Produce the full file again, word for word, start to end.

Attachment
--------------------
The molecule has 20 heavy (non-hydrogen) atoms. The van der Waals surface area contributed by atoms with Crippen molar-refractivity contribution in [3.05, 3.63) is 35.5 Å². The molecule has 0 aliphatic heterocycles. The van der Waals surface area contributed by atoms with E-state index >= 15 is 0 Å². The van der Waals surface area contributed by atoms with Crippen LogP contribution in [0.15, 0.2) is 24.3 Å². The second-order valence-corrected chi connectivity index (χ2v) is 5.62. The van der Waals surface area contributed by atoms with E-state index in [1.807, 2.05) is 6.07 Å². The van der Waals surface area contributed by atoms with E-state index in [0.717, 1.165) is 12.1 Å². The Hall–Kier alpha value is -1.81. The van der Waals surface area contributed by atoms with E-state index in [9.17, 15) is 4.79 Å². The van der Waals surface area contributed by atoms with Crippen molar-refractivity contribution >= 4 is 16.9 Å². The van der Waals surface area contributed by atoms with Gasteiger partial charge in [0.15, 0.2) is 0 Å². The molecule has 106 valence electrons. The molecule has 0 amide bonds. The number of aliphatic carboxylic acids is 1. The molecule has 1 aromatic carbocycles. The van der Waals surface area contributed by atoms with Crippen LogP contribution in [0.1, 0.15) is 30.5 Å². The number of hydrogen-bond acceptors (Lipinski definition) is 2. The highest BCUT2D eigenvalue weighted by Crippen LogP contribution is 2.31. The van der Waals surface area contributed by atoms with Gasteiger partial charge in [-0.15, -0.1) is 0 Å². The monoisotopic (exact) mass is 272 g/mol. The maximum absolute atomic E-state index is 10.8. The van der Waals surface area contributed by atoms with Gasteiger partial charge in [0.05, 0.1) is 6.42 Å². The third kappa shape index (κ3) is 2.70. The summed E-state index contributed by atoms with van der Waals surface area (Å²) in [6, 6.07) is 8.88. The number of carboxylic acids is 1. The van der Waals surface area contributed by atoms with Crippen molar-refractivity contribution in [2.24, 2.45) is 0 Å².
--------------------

The molecule has 20 heavy (non-hydrogen) atoms. The van der Waals surface area contributed by atoms with Crippen molar-refractivity contribution in [3.05, 3.63) is 35.5 Å². The molecule has 0 aliphatic heterocycles. The van der Waals surface area contributed by atoms with E-state index >= 15 is 0 Å². The van der Waals surface area contributed by atoms with Crippen LogP contribution in [0.15, 0.2) is 24.3 Å². The second-order valence-corrected chi connectivity index (χ2v) is 5.62. The van der Waals surface area contributed by atoms with E-state index in [1.807, 2.05) is 6.07 Å². The van der Waals surface area contributed by atoms with E-state index in [0.717, 1.165) is 12.1 Å². The Hall–Kier alpha value is -1.81. The van der Waals surface area contributed by atoms with E-state index in [9.17, 15) is 4.79 Å². The van der Waals surface area contributed by atoms with Crippen molar-refractivity contribution >= 4 is 16.9 Å². The van der Waals surface area contributed by atoms with Gasteiger partial charge in [0.15, 0.2) is 0 Å². The molecule has 106 valence electrons. The molecule has 0 amide bonds. The number of aliphatic carboxylic acids is 1. The molecule has 1 aromatic carbocycles. The van der Waals surface area contributed by atoms with Crippen LogP contribution in [0.1, 0.15) is 30.5 Å². The number of hydrogen-bond acceptors (Lipinski definition) is 2. The highest BCUT2D eigenvalue weighted by Crippen LogP contribution is 2.31. The van der Waals surface area contributed by atoms with Gasteiger partial charge in [-0.15, -0.1) is 0 Å². The monoisotopic (exact) mass is 272 g/mol. The maximum absolute atomic E-state index is 10.8. The van der Waals surface area contributed by atoms with Gasteiger partial charge in [0.05, 0.1) is 6.42 Å². The third kappa shape index (κ3) is 2.70. The summed E-state index contributed by atoms with van der Waals surface area (Å²) in [6, 6.07) is 8.88. The number of carboxylic acids is 1. The van der Waals surface area contributed by atoms with Crippen molar-refractivity contribution in [2.24, 2.45) is 0 Å².